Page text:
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income families to neighborhoods that do not offer what most middle-class families seek in their housing: good schools, proximity to quality jobs, and quality services.

Roles of State and Local Housing Agencies

The administration of federal housing assistance is complex and confusing, with funds for various pro- grams flowing independently of one another to state housing finance agencies (Low Income Housing Tax Credits), local public housing authorities (public housing and vouchers), private owners (developments with federal subsidy contracts), and state and local departments of housing and community develop- ment (HOME and CDBG block grants). And cities typically have distinct agencies for the separate but overlapping tasks of housing finance, housing pro- duction, housing preservation, housing regulation, public housing administration, community develop- ment, neighborhood redevelopment, planning and zoning, and other special initiatives. This balkani- zation of administration makes it difficult for local communities to plan effectively, to allocate scarce resources strategically, or even systematically assess unmet needs.

In Washington, D.C., for example, seven sepa- rate organizations are significantly involved in affordable housing production and administra- tion—the Department of Housing and Commu- nity Development, the Housing Finance Agency, the District of Columbia Housing Authority, the National Capital Revitalization Corporation, the Housing Production Trust Fund, and the Deputy Mayor for Planning and Economic Development— and no single individual or entity has the author- ity to coordinate or hold them all accountable.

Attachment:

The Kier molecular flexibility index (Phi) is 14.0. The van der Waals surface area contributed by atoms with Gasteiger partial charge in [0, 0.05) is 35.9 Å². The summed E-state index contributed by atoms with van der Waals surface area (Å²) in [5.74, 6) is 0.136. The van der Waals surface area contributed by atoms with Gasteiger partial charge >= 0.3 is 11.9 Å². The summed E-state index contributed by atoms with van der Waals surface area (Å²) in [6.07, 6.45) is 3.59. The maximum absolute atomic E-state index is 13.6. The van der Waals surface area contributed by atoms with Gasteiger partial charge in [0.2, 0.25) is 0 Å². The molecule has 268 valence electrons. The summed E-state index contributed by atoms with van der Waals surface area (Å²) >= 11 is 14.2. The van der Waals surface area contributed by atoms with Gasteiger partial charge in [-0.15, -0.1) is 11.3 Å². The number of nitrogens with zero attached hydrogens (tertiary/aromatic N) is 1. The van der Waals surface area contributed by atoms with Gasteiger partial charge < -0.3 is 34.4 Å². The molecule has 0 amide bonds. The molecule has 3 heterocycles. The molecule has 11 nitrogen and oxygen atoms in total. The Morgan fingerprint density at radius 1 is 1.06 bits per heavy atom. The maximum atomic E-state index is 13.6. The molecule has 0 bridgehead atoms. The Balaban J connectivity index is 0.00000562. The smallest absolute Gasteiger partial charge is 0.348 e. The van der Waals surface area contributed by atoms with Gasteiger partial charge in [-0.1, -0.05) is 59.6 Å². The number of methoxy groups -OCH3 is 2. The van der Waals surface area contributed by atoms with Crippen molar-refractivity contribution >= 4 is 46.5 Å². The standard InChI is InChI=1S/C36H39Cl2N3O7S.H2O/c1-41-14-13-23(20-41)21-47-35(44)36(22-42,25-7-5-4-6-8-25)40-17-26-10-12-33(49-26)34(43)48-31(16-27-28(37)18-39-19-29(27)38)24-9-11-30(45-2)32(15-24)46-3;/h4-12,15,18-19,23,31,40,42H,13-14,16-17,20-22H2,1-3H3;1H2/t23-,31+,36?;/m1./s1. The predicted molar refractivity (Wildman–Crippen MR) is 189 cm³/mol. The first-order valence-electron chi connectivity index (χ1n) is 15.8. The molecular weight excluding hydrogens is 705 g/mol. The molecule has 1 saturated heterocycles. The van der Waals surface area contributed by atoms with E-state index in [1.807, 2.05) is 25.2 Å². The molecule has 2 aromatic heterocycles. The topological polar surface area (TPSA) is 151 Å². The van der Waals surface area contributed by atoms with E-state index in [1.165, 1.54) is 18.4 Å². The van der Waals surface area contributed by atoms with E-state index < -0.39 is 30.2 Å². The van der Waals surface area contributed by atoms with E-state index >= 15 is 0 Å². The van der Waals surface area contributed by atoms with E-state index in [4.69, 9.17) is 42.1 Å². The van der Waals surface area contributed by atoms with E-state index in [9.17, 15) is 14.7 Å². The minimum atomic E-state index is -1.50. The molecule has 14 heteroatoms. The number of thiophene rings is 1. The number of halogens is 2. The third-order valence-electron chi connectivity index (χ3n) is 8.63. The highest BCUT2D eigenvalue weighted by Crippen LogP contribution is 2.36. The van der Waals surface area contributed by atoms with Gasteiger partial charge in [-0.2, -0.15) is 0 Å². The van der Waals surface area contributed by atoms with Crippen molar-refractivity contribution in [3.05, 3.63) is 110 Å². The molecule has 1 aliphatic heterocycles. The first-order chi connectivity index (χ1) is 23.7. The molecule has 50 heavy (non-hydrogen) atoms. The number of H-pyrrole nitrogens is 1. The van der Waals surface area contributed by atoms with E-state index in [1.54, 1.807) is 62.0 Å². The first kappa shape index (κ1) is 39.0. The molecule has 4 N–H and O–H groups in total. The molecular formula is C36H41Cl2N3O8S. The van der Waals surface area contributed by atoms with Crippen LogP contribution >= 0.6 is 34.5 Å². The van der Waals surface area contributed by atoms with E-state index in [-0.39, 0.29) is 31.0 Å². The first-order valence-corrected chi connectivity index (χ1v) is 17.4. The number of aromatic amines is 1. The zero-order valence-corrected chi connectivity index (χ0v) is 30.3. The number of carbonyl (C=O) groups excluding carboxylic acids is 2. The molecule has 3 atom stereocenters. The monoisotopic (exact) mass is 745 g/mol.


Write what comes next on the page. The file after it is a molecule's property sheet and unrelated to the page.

Public housing is built, owned, and operated by local autonomous bodies called public housing authorities (PHAs), established for the express purpose of administering the federal public housing program. These PHAs also administer the housing voucher program. Most PHAs rely primarily (or even exclusively) on the federal government for funding and must adhere to federal rules and procedures.17





Typically, the executive director of a local PHA does not report directly to the city’s mayor, but rather to a board of directors, some of whose members are appointed by the mayor. Some jurisdictions have made their PHAs part of the local housing department, with more explicit accountability to the mayor. How- ever, even in these cases, federal rules control most aspects of program administration, and local policy- makers often perceive public housing and vouchers as outside their control.

In Baltimore, the city’s department of housing and community development and its PHA were con- solidated into a single agency, called Baltimore Housing, whose director is appointed by the mayor. In contrast, Atlanta’s PHA operates inde- pendently of the city’s department of housing and community development, with the chief executive officer accountable not to the mayor but to a board of commissioners composed of local business and civic leaders.

Because PHAs are agencies of local government, most metropolitan regions have several PHAs, serv- ing different jurisdictions. This complicates voucher program operations because (at least in principle) recipients can use their vouchers anywhere, regard- less of which jurisdiction issued them. But voucher portability is hindered by the red tape involved in transferring families (and subsidy resources) from one PHA to another. Finally, not all jurisdictions have PHAs; communities without PHAs have no public housing, but state-level PHAs generally administer federal housing vouchers in these areas.

HUD directly funds and monitors the operation of privately owned properties that receive deep federal subsidies. Each property maintains its own waiting lists, selects eligible residents, and reports to HUD. Local government exercises no authority or control over these properties. However, as subsidy contracts with HUD expire, many communities face the problem of losing affordable housing and helping low-income families at risk of displacement. There- fore, local housing departments are getting involved in providing new subsidies to some of these properties, most often using some combination of HOME funds, the LIHTC, and local resources.

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